Should MO create a Competitve Multimodal Transportation Grant Program to fund transit?

dollar-sign-wallpaper-7St. Louis leaders have proposed a range of transportation options for the region, but without a means to pay for the projects, public transportation in the region has no means for growth.  Therefore, CMT has made finding transit funding solutions “job 1” for 2015 and will be highlighting funding insights from other places in the country.

One funding mechanism tried in other states is called  a “Competitive Multimodal Transportation Grant.”  These grants were created with the understanding that local leaders best know their community’s transportation needs, but they have rarely had access or control of federal or state transportation dollars.  Competitive Multimodal Transportation Grants address this challenge by “directing a share of state transportation funds toward local and regional priorities.  These grants bring competition, merit, accountability, transparency, and greater local control to a process that potentially could lack these qualities.”

Three states have funded local projects using competitive multimodal grant programs – Virginia, Pennsylvania, and Oregon.  In Virginia, the state legislature placed congestion mitigation as the number one criteria for the whole state, but funding has often gone to its most congested and densely developed regions.  This competitive grant process now uses different criteria for different regions, allowing the state to respond to particular regional needs.  In Oregon, their criteria specifies that 10% of the programs funds go to each of its 5 geographic regions to address this challenge.

Proposals are evaluated on broad criteria like return on investment, amount of outside funding leveraged, improved job access, etc.  These funds allow states to respond to constituent needs while selecting projects that meet the needs of the state.  Additional benefits of this funding strategy include the competitive grant process which requires applicants to articulate clearly defined and measurable goals that the public can evaluate.  This funding strategy also expands political support because all constituents can see their priorities in the competition and it gives local leaders the ability to apply for funding and galvanize support for funding increases.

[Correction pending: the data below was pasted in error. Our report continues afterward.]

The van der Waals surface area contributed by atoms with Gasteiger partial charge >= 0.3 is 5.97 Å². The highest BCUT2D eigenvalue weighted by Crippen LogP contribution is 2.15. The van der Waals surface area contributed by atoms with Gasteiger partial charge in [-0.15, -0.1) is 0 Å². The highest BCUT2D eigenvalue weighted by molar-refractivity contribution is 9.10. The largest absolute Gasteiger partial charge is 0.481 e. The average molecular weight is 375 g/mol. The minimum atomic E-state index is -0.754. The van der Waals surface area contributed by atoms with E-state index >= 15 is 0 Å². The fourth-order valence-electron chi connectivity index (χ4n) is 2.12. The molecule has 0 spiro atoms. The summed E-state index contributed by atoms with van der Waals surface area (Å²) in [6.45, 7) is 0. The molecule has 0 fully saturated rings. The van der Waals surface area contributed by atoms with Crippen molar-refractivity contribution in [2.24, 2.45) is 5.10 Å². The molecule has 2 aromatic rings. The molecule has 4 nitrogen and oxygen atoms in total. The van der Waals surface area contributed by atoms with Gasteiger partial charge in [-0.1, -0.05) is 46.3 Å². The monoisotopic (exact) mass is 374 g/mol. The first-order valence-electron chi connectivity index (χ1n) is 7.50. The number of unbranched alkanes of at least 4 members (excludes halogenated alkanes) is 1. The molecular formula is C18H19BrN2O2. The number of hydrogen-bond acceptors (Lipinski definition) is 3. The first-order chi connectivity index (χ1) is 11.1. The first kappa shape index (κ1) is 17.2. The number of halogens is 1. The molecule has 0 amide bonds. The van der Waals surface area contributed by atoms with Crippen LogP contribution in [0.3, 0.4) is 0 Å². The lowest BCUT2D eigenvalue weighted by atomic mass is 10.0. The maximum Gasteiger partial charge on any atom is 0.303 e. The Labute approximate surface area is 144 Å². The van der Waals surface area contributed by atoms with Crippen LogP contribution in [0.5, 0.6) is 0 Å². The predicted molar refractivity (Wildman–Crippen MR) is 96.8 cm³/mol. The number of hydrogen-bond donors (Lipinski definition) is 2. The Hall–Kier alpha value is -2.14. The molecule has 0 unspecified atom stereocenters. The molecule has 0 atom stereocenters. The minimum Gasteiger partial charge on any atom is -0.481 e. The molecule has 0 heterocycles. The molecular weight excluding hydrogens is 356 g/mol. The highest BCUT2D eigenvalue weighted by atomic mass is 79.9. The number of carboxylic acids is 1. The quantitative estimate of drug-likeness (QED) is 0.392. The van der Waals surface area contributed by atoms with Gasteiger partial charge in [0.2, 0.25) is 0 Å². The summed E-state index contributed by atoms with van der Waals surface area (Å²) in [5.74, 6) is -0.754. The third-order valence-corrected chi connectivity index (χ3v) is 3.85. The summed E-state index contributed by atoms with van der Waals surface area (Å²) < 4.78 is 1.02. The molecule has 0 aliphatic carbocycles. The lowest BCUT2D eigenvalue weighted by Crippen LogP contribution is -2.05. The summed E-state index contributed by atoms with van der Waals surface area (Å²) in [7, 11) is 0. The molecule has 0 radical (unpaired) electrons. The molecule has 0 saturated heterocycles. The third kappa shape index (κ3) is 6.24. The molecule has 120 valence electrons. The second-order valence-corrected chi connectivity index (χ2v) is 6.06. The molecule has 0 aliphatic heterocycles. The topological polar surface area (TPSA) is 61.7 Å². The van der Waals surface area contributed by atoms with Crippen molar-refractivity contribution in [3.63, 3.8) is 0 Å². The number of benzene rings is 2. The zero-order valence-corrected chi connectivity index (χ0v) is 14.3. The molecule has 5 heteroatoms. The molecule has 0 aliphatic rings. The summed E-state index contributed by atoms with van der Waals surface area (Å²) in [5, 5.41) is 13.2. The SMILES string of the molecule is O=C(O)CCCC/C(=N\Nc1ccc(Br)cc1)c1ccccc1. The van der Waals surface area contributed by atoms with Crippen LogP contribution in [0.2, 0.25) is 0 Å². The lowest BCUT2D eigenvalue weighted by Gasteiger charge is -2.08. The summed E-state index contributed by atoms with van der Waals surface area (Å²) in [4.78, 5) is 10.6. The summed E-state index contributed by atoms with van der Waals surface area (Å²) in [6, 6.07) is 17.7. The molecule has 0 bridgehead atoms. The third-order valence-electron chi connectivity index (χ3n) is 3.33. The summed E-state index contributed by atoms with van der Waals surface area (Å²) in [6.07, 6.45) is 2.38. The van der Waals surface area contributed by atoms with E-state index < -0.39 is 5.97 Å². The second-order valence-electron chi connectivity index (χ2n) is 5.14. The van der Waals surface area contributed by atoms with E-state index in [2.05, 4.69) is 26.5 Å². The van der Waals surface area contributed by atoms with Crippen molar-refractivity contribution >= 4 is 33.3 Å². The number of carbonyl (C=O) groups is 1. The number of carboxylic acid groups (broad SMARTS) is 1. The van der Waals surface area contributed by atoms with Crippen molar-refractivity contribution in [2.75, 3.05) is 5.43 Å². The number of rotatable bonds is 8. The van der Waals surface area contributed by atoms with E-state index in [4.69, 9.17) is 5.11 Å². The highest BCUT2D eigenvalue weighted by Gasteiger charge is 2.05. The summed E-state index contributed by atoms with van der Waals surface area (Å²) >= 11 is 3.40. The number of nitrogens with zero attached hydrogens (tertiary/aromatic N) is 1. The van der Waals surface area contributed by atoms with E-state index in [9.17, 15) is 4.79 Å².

Delving further, Oregon created the Connect Oregon program in 2005 to fund public and private multimodal projects that included air, marine, rail and public transportation projects.  The program is funding by lottery-backed bonds.  In the first five ConnectOregon funding cycles, 528 applications were submitted and 239 projects received $482 million in grant funding.  The largest award was $6 million and the smallest was $16,000.  Applications were assessed on readiness for construction, economic benefit, and value in linking transportation modes.  According to surveys of recipients after the fact, benefits of the program include reduced transportation costs for Oregon businesses, improved access to jobs and sources of labor, economic benefits, and critical transportation linkages.

In Pennsylvania, the state raised transportation revenue through Act 89, and dedicated a portion of the funds raised each year to a statewide multimodal grant program.  This legislation directed the PA Department of Transportation to become a truly multimodal agency that promoted coordinated planning and implementation to ensure greatest return on investment.  The funding is then split between the Pennsylvania Department of Transportation (PennDOT) and the Department of Community and Economic Development (DCED), and both programs are able to fund projects ranging from $100,000 to $3 million.  Applicants are required to provide a 30% match and private entities can apply and win funding, which helps to bring private money into transportation improvements in the state.  The PennDOT fund seeks to improve freight and passenger mobility, maximizing the benefits of capital investment, promoting safety, adn spurring economic development through transportation improvements.  The DCED funds projects for transit oriented development and coordinating land use with transportation assets.  The first round of awards totals $83 million to fund a collection of roadway, freight and passenger rail, aviation, port and waterway, bicycle and pedestrian safety, and others.

This is just one of many creative financing mechanism that states are using to help move transportation initiatives forward across the country.  As announced last month, CMT has partnered with Transportation for America to assess the range of funding programs that might be applicable to the St. Louis region, and perhaps a Competitive Multimodal Transportation Grant would be one strategy we could consider.

Read about the CMT Funding Study here.

Article source:  “Capital Ideas, Raining Money for Transportation Through Innovative State Legislation,” by Transportation for America.  Released in 2014.